Updated January 13, 2024 at 1:46 PM ET

The largest dam removal in U.S. history entered a critical phase this week, with the lowering of dammed reservoirs on the Klamath River.

On Thursday, the gate on a 16-foot-wide bypass tunnel at the base of Iron Gate dam, the lowest of those slated to be removed, was opened from a crack to 36 inches.

Amy Cordalis stood in the dawn chill to witness the first big surge as the gate was widened. She's an attorney and Yurok Tribe member who has played a critical role in advocating for dam removal. As water poured through the tunnel, she could hear boulders rolling and tumbling. The water turned to dark chocolate milk as decades of pent-up sediment surged through.

"This is historic and life-changing," Cordalis said. "And it means that the Yurok people have a future. It means the river has a future; the salmon have a future."

Amy Cordalis (left) and Barry McCovey, members of the Yurok Tribe, have played key roles in advocating for the removal of the Klamath River dams.
Amy Cordalis (left) and Barry McCovey, members of the Yurok Tribe, have played key roles in advocating for the removal of the Klamath River dams.
/ Juliet Grable for NPR Juliet Grable for NPR

Mike Belchik, a senior policy adviser for the Yurok Tribe, was also there to witness the controlled breach.

"It's kind of surreal," said Belchik, who has worked on Klamath River water issues for the tribe for nearly 30 years. "I don't know why we had such confidence that it was going to happen. But we did. We always knew it would happen."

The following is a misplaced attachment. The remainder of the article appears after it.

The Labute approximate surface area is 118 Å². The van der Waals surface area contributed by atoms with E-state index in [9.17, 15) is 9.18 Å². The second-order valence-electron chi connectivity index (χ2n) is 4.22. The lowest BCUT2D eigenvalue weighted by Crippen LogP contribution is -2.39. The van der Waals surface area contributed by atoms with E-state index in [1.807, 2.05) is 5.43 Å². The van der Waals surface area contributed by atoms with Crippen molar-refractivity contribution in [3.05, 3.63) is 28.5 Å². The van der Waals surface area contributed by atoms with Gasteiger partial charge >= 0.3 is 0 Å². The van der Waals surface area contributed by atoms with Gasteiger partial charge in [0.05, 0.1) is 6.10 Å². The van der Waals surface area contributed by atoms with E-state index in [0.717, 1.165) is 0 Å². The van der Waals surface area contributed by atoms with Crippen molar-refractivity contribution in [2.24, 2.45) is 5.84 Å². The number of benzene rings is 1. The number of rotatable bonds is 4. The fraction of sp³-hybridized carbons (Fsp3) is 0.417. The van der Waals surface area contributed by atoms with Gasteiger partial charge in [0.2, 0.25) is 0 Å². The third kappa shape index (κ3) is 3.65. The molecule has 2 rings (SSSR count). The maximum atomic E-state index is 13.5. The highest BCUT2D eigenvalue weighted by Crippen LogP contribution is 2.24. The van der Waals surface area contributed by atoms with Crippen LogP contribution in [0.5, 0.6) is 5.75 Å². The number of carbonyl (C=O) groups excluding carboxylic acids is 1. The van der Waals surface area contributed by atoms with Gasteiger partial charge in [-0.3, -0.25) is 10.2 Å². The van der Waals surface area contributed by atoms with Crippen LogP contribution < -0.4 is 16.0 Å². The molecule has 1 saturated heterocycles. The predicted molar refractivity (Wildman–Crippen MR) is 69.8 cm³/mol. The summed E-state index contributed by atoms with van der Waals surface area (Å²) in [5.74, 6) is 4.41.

One hundred seventy-three feet high, with a 740-foot crest, Iron Gate is an earth embankment dam with a skinny, many-fingered reservoir behind it. The lowering — or drawdown — of Iron Gate and two other reservoirs on the Klamath River will make way for the removal of three remaining hydroelectric dams that are part of the Lower Klamath Project in Northern California and southern Oregon.

For decades, these barriers have blocked salmon, steelhead and Pacific lamprey from accessing habitat above them and contributed to poor water quality below. The Klamath River was once the third-largest salmon producer on the West Coast, but in the time since the dams were constructed, the Klamath's coho and Chinook runs have dwindled to a fraction of their historic abundance.

When tribal activists first started calling for the removal of four Klamath River dams in the late 1990s, people thought they were "crazy," said Leaf Hillman, an elder of the Karuk Tribe who helped launch the campaign. "We've never really considered any other alternative to removing dams. And so it was a fight that we were committed to, and that we knew that we had to win. And it's been an intergenerational struggle."

A massive die-off of Chinook salmon in 2002 catalyzed increased activism around getting the dams removed. An estimated 34,000 to 78,000 fish died. The loss of these fish didn't just mean the loss of a fun summer fishing activity, said Brook Thompson, a Yurok Tribe member who was 7 years old at the time and is now in her late 20s. "Those salmon to me are the connections I have with my relatives," she explained. "In a day, that was all gone."

Copco 1, located on the Klamath River in Northern California, is one of three remaining dams in the Lower Klamath Project that will be deconstructed later this year.
Copco 1, located on the Klamath River in Northern California, is one of three remaining dams in the Lower Klamath Project that will be deconstructed later this year.
/ Juliet Grable for NPR Juliet Grable for NPR

The fight to save the Klamath River's salmon shaped the lives and careers of people like Thompson, who grew up holding up posters at protests. Today, she is pursuing a Ph.D. that focuses, in part, on how to incorporate Native knowledge into policy. For her, it all comes back to the river and the fish that are so central to Native diets, ceremonies and identity.